I have some good content, substantial ideas and leads already, BUT we really need lots of stories like the ones described above from all over. In fact, they do not have to come from just library staffers. Non-library stories of electronic community engagement will make up the majority of those exemplified and examined in this book. That means if you have friends or family with stories that could enhance this book, I would LOVE to hear them!

Finally, this is my first book deal, so I am especially excited. I believe there is real benefit for Libraryland in the subject matter and approach here, which makes the project really pop for me as a librarian, practical tech advocate and author. But frankly, I don’t plan on trying to write a huge number of books. That means I truly believe in the idea and will work hard to make this useful, practical and helpful for us all. So for me, it is a big deal. And while it is a very happy project with lots of interesting work in store, I would like to end this announcement by thanking my dear grandma, Irene Porter-Baer. Grandma passed a way a few years ago but she was always one of my best friends, closest allies and strongest champions. I wouldn’t have been able to attend college or grad school without her help, so this opportunity would not have come to pass without her. I miss her and think of her often. I also try my best to make a proud legacy for her with my work. It is just another motivation to make this book be the best I can make it for us all. So either in the books’ introduction or conclusion I will thank you folks in Libraryland, and I will also thank my inspirational grandma that I owe a huge part of this current opportunity to.

Now please send me your stories of electronic community engagement, people! 

ALA Editions Book Deal Blog Post
PS-I’ll bet my editors are quaking in fear the the entire book will be as turgid as this blog post. Hey, at least I used the word “turgid”! :) <–Note to self, no emoticons in the book.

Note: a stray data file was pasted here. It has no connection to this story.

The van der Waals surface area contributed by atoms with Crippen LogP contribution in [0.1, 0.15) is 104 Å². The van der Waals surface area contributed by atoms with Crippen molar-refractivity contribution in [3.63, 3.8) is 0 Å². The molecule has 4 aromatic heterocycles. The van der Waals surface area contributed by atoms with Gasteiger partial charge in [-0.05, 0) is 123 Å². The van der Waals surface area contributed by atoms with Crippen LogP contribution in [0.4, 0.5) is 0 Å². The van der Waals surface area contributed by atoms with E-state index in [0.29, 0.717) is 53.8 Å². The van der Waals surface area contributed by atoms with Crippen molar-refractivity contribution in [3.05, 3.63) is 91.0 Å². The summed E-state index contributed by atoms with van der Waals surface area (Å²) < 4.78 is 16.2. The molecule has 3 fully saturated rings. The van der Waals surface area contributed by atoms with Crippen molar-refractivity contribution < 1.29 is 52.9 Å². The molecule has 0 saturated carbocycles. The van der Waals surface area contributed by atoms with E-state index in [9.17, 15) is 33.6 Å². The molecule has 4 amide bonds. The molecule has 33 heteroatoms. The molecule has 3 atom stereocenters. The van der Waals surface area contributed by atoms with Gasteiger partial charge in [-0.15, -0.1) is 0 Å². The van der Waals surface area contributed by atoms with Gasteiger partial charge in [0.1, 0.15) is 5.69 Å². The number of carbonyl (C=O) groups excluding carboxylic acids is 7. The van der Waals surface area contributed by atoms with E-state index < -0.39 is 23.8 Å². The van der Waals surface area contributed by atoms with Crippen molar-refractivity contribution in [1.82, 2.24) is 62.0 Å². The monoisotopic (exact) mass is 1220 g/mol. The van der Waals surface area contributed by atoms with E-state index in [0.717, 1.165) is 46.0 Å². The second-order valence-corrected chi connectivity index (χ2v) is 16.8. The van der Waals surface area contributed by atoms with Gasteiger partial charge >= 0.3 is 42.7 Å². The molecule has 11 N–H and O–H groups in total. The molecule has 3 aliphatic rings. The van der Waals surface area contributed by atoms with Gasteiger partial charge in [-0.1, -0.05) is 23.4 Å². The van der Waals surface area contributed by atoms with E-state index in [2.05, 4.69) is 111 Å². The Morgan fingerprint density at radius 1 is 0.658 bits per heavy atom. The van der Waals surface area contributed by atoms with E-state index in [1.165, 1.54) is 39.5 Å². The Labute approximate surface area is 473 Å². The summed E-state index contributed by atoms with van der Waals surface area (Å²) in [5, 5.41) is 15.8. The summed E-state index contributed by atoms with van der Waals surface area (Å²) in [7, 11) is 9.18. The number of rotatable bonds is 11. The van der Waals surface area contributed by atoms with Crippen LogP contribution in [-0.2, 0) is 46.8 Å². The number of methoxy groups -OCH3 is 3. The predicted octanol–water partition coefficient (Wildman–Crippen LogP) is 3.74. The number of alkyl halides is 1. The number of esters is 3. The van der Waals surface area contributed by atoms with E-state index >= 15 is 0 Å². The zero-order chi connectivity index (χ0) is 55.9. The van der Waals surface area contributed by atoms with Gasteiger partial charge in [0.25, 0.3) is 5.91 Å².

Libraryman

Logo Evolution

Libraryman Logo Evolution So Far

Some really fun things have been happening behind the scenes lately with the whole idea of “Libraryman” having a logo. Actually, its a bit of a beta test for some ideas I’m working on for library advocacy and marketing. Working with the Libraryman persona and going along with the theory that play and “me” (and that is me in a good, not selfish way) is often the best way to approach learning something new, today you get a happy little picture that traces the evolution of the Libraryman logo. Fun! Well, for me anyway.

There will be a post/story about how the latest Libraryman logos just happened to show up in my email one day last month. Sam Morrison is the person I have to thank for that, and he’ll get another plug in a longer upcoming post about branding, marketing and electronic community turned into something substantive.

Libraryman Logo Evolution So Far

btw, if anybody gets an itch to draw another logo, well, it would make my day. In fact, along those lines, just yesterday, my coworker Laura sent me this picture of her son Carter in his Libraryboy costume. What?! A sidekick! Oh, man! Just think of the books we’ll read and the Summer Reading Program outreach we could accomplish! :) Thank you Carter, you rock!

Library Boy Rules!

Suddenly, Michael realized he has now been writing the Libraryman blog for four years.

Most of the folks that read this are my colleagues and I am truly honored that you take the time. Over the years, things have evolved, but my intent in writing this blog has always been to share, inspire, proved occasional food for thought, update my friends and family on my professional comings and goings and, on occasion, to talk about PEZ. ;) But you, my dear colleagues are the biggest reason I keep at it. You are inspiring to me every day with the smart, hard work you do to make real lives and real communities better though your work in Libraryland! I love you, (wo)man! :)